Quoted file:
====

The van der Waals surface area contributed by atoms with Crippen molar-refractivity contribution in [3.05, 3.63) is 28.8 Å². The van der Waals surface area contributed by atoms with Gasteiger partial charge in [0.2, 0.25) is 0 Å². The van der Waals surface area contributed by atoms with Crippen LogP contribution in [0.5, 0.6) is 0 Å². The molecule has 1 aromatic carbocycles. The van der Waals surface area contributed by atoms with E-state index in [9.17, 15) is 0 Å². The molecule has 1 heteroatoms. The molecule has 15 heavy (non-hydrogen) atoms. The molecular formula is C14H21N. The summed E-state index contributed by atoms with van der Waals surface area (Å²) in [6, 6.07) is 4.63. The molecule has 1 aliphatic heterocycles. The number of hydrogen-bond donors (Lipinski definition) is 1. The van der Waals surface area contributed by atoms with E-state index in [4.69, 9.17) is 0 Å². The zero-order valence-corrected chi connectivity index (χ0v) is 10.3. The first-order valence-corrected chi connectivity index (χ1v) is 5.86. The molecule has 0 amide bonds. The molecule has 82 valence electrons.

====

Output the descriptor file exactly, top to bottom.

The van der Waals surface area contributed by atoms with Crippen molar-refractivity contribution in [3.05, 3.63) is 28.8 Å². The van der Waals surface area contributed by atoms with Gasteiger partial charge in [0.2, 0.25) is 0 Å². The van der Waals surface area contributed by atoms with Crippen LogP contribution in [0.5, 0.6) is 0 Å². The molecule has 1 aromatic carbocycles. The van der Waals surface area contributed by atoms with E-state index in [9.17, 15) is 0 Å². The molecule has 1 heteroatoms. The molecule has 15 heavy (non-hydrogen) atoms. The molecular formula is C14H21N. The summed E-state index contributed by atoms with van der Waals surface area (Å²) in [6, 6.07) is 4.63. The molecule has 1 aliphatic heterocycles. The number of hydrogen-bond donors (Lipinski definition) is 1. The van der Waals surface area contributed by atoms with E-state index in [4.69, 9.17) is 0 Å². The zero-order valence-corrected chi connectivity index (χ0v) is 10.3. The first-order valence-corrected chi connectivity index (χ1v) is 5.86. The molecule has 0 amide bonds. The molecule has 82 valence electrons.